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Urniture Alexander and Follansbee lift the veil on this techniue and demonstrate the steps to ensure your joint stool will last years or so• Finishing Many joint stools were finished originally with paint You can make your own using pigments and linseed oil The right finish adds a translucent glow that no gallon of latex can ever provide“Make a Joint Stool from a Tree” is also the long awaited follow up to Alexander’s book “Make a Chair from a Tree” which has been out of print for many years “Make a Chair from a Tree” inspired generations of woodworkers to pick up hand tools and the skills reuired to use them That book was one of the essential sparks that ignited the resurgence of handwork we are experiencing todayThis new book – Make a Joint Stool from a Tree” – is sure to inspire many and give woodworkers a fuller understanding of how furniture can and should be made with hand toolsLike all Lost Art Press books “Make a Joint Stool from a Tree” is printed in the United States on acid free paper with a sewn binding This page book is in full color with than photos and a dozen illustrations “Make a Joint Stool from a Tree” is in an oversized ” x ” format covered in dark blue cloth and has a full color dust jacket.
FREE READ Make a Joint Stool from a Tree
Make a Joint Stool from a TreeWhen it comes to exploring the shadowy Joint Stool PDF #198 history of how th century furniture was built few people have been as dogged and persistent as Jennie Alexander and Peter Make a PDFEPUBFollansbeeFor than two decades this unlikely pair – an attorney in Balti and a joiner at Plimoth Plantation in Massachusetts – have pieced together how this early furniture was a Joint Stool eBook #180 constructed using a handful of written sources the tool marks on surviving examples and endless experimentation in their workshopsThe result of their labor is the new Lost Art Press a Joint Stool from a PDF book “Make a Joint Stool from a Tree An Introduction to th century Joinery” This book starts in the woodlot wedging open a piece of green oak and it ends in the shop with mixing your own paint using pigment and linseed oil It’s an almost breathtaking journey because it covers aspects of the craft that most modern woodworkers would never consider And yet Alexander and Follansbee cover every detail of construction with such clarity that even beginning woodworkers will have the confidence to build a joint stool an iconic piece of furniture from the th centuryJoint stools are a fascinating piece of British and early American furniture Made from.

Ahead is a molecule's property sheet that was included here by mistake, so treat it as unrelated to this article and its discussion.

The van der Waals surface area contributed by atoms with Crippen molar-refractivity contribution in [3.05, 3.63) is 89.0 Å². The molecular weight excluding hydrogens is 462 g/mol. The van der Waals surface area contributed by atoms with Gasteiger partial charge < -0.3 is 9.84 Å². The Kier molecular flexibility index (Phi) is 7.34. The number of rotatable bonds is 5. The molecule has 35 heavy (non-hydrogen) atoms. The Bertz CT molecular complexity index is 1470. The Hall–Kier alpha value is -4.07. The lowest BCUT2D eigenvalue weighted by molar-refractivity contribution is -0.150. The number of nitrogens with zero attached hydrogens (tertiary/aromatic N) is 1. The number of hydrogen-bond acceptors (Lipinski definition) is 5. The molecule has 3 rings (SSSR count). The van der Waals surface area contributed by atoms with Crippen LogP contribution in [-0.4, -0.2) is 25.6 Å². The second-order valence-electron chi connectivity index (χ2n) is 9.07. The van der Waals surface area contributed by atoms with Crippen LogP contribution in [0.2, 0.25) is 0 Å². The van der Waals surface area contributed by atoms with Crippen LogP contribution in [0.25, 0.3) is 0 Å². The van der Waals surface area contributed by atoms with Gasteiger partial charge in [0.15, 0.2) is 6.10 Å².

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SUMMARY Î Make a Joint Stool from a Tree ¸ ➚ [KINDLE] ❄ Make a Joint Stool from a Tree By Jennie Alexander ➤ – Johns-cycling-diary.co.uk When it comes to exploring the shadowy history of how 17th century furniture was built few people have been as dogged and persistent as Jennie Alexander and Peter FollansbeeFor tRiven – not sawn – oak their legs are typically turned and angled The aprons and stretchers are joined to the legs using drawbored mortise and tenon joints no glue And the seat is pegged to the frame below Because of these characteristics the stools are an excellent introduction to the following skills• Selecting the right tools Many of the tools of the th century are similar to modern hand a Joint Stool from a PDF tools – you just need fewer of them “Make a Joint Stool from a Tree” introduces you to the very basic kit you need to begin• Processing green oak Split an oak using simple tools rive the bolts into usable stock and dry it to a workable moisture content• Joinery and mouldings Learn to cut mortises and tenons by hand including the tricks to ensure a tight fit at the shoulder of the joint Make mouldings using shop made scratch stocks – no moulding planes reuired• Turning Though some joint stools were decorated with simple chamfers and chisel cut details many were turned Learn the handful of tools and moves you need to turn period appropriate details• Drawboring Joint stools are surprisingly durable articles of furniture Why The drawbored mortise and tenon joint This mechanical joint is rarely used in contemporary f.